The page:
Beacon in a Brooklyn Wasteland

Written by Matthew DeBord on . Posted in Breaking News, Posts.



Wasteland



Convivium
Osteria


68 5th Ave.

(betw. Bergen St. & St. Mark’s Pl.)

Brooklyn, 718-857-1833



About a
month ago, I decided to walk up the road from where I live, up the hill, up
toward 7th Ave. in Park Slope, to get a haircut and grab some lunch. I was a
fool, such a fool, because while there is a perfectly satisfactory barbershop
on 7th Ave., there’s absolutely no place to grab lunch. Nor dinner, for
that matter. Breakfast? Who knows, I eat that at home.

There are numerous theories
as to why this is so. One is that Park Slope proper is a self-impressed, stultifyingly
predictable bastion of leftists raised on straw-basket Chianti and oily dumplings
and the moldering legend of Adlai Stevenson, on politics that haven’t budged
a whit since 1975 and won’t. Another is that Park Slope proper is lousy
with parents who require takeout, devoutly rotten takeout, and have never considered
the prospect that decent restaurants can also produce takeout, that the birth
of children does not instantly invalidate quality takeout.


And so on. But none of this
speculation genuinely concerns me. I prefer to study the culinary wasteland
of 7th Ave. with a mixture of bemused bafflement and harsh prophecy. Because
the restaurant situation in Park Slope is changing. Slowly, very slowly, but
it’s changing nonetheless. And 7th Ave., that asphalt tenderloin of gourmet
boredom, is being left behind.


Call it the Smith St. effect.
Park Slope wonders how Boerum Hill, which it once regarded with disdain, can
encourage a minor restaurant revolution while the Slope remains mired in irrevocable
dining stasis. Trouble is, Park Slope, despite its reputation, is really one
of the most conservative neighborhoods in the entire city. The denizens of 7th
Ave. want nothing to change, ever. They combine, dispiritingly, lethargy and
recalcitrance. If it ain’t broke, don’t fix it, goes the classic conservative
line. In Park Slope, it was always broke, and fixing it would demand a revolution.
And much as these people love to sink into their sofas with Reds on the
tube, they’re about as revolutionary as Calvin Coolidge.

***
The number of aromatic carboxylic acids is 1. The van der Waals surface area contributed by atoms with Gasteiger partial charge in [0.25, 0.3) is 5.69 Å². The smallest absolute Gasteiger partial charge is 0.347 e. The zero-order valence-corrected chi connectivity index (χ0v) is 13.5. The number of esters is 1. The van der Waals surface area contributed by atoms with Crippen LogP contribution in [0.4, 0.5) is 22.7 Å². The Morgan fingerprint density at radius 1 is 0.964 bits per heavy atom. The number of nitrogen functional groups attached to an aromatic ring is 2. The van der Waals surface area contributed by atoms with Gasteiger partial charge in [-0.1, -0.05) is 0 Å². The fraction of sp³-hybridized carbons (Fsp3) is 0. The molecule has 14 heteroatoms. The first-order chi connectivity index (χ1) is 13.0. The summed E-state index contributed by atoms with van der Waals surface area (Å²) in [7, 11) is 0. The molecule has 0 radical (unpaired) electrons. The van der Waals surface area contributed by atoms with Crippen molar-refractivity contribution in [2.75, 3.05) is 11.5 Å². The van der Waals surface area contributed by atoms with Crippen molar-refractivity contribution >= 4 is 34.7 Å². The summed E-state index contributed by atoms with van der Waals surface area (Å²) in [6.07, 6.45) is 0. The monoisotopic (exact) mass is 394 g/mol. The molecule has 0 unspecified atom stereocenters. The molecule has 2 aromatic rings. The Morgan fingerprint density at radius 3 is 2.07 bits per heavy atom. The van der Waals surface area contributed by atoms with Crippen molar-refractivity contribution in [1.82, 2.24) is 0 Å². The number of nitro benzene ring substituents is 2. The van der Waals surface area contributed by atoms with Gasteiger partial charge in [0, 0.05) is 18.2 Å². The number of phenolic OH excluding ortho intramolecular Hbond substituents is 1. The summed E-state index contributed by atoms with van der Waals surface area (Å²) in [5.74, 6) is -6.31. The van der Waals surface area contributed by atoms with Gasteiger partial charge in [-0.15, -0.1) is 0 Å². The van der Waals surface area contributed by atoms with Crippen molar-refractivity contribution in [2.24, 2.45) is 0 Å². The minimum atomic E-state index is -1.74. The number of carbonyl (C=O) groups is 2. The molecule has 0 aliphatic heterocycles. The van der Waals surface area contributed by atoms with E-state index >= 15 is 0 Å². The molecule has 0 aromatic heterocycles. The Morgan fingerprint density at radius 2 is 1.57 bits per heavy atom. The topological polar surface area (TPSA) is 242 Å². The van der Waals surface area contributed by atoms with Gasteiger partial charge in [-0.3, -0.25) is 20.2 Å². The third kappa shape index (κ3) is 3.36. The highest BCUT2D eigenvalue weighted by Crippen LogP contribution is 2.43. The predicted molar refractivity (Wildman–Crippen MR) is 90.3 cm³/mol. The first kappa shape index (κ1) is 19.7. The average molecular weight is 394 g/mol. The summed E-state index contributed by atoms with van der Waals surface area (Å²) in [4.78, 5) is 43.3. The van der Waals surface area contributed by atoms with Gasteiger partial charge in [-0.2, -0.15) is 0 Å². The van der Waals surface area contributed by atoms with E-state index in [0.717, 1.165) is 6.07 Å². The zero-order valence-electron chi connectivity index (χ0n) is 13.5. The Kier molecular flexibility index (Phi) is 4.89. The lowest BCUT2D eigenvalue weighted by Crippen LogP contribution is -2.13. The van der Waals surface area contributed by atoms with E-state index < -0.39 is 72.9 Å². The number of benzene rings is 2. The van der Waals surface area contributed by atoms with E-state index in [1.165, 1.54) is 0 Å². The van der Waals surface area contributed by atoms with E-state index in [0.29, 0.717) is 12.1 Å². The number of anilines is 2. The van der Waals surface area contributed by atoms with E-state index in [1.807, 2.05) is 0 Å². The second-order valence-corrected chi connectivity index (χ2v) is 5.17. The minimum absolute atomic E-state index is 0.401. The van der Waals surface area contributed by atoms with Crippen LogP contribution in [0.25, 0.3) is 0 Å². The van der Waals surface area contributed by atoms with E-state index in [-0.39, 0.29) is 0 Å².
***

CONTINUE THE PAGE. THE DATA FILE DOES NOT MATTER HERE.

Which means that 7th Ave.,
for all practical purposes, is out of the action, food-wise. Leaving the next
closest major commercial thoroughfare, 5th Ave., down in what a friend of mine
calls "Park Gulch," free to begin ridding itself of its bodega-on-every-corner
ethos and start getting some new joints.


What potentially ticks me
off is that these new restaurants really don’t owe any allegiance to 7th
Ave., but 7th Ave. will claim them anyway, allying the Gulch with the burgher
precincts up the hill. Spiritually, however, these new eateries are much closer
to Smith St. (both streets share a past rich in ratty little convenience shops
and lots of brown citizens, in thunderous homeboy signification). If it weren’t
for the vast and threatening chiaroscuro flats–dead warehouses, chainlink
fencing, bodyshops, high weeds–that spread across 4th Ave., then bridge
the Gowanus Canal on the way to Carroll Gardens and Boerum Hill, this affinity
would be more obvious. As it stands, however, the gnarled Aquarian tendrils
up the hill wind downhill and wrap themselves around the new arrivals, embracing
them in a vile countercultural clinch. The new arrivals aren’t going to
resist–they need the business. But I can complain. If I want to.


Right now, the best restaurant
on 5th Ave. is al di la, the cozy Italian trattoria that debuted quietly a little
more than two years back, half a block from Cucina, the former boss of the strip,
but a restaurant whose shine has begun to fade. Pretty soon, al di la was packing
them in, and deservedly. Chef Anna Klinger’s Venetian-inflected food was
simple and stunning. Her husband and co-owner, Emiliano Coppa, was an able host.
Al di la felt more like an everyday eatery, and thus was Klinger and Coppa’s
scheme to provide a sub-Cucina option for Slopers (and Gulchers) vindicated.
Best of all, al di la was of Brooklyn. Oftentimes, Cucina seemed of Paramus.


Still, by contrast with